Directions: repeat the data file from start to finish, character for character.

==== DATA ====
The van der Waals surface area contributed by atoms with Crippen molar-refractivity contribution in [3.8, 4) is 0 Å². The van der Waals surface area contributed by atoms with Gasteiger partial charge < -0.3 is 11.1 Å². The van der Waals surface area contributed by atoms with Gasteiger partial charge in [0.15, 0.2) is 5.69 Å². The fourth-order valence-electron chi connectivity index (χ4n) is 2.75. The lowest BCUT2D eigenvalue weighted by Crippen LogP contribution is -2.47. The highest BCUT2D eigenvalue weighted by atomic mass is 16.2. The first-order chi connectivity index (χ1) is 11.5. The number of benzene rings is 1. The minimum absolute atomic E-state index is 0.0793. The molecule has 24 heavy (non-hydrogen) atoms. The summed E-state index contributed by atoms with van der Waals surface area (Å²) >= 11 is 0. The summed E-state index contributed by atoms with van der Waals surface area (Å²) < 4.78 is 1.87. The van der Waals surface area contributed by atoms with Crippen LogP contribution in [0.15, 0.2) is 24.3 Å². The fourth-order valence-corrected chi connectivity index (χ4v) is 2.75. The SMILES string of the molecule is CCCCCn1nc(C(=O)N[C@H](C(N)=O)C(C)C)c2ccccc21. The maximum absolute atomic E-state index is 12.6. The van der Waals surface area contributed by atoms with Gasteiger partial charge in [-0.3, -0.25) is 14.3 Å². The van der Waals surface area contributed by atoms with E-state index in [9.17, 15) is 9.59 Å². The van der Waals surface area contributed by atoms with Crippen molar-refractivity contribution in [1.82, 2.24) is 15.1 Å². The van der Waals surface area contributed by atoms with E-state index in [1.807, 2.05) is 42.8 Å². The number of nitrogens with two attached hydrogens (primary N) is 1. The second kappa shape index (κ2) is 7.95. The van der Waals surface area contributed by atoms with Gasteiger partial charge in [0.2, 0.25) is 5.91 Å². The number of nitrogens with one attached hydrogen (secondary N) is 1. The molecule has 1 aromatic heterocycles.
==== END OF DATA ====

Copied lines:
The van der Waals surface area contributed by atoms with Crippen molar-refractivity contribution in [3.8, 4) is 0 Å². The van der Waals surface area contributed by atoms with Gasteiger partial charge < -0.3 is 11.1 Å². The van der Waals surface area contributed by atoms with Gasteiger partial charge in [0.15, 0.2) is 5.69 Å². The fourth-order valence-electron chi connectivity index (χ4n) is 2.75. The lowest BCUT2D eigenvalue weighted by Crippen LogP contribution is -2.47. The highest BCUT2D eigenvalue weighted by atomic mass is 16.2. The first-order chi connectivity index (χ1) is 11.5. The number of benzene rings is 1. The minimum absolute atomic E-state index is 0.0793. The molecule has 24 heavy (non-hydrogen) atoms. The summed E-state index contributed by atoms with van der Waals surface area (Å²) >= 11 is 0. The summed E-state index contributed by atoms with van der Waals surface area (Å²) < 4.78 is 1.87. The van der Waals surface area contributed by atoms with Crippen LogP contribution in [0.15, 0.2) is 24.3 Å². The fourth-order valence-corrected chi connectivity index (χ4v) is 2.75. The SMILES string of the molecule is CCCCCn1nc(C(=O)N[C@H](C(N)=O)C(C)C)c2ccccc21. The maximum absolute atomic E-state index is 12.6. The van der Waals surface area contributed by atoms with Gasteiger partial charge in [-0.3, -0.25) is 14.3 Å². The van der Waals surface area contributed by atoms with E-state index in [9.17, 15) is 9.59 Å². The van der Waals surface area contributed by atoms with Crippen molar-refractivity contribution in [1.82, 2.24) is 15.1 Å². The van der Waals surface area contributed by atoms with E-state index in [1.807, 2.05) is 42.8 Å². The number of nitrogens with two attached hydrogens (primary N) is 1. The second kappa shape index (κ2) is 7.95. The van der Waals surface area contributed by atoms with Gasteiger partial charge in [0.2, 0.25) is 5.91 Å². The number of nitrogens with one attached hydrogen (secondary N) is 1. The molecule has 1 aromatic heterocycles.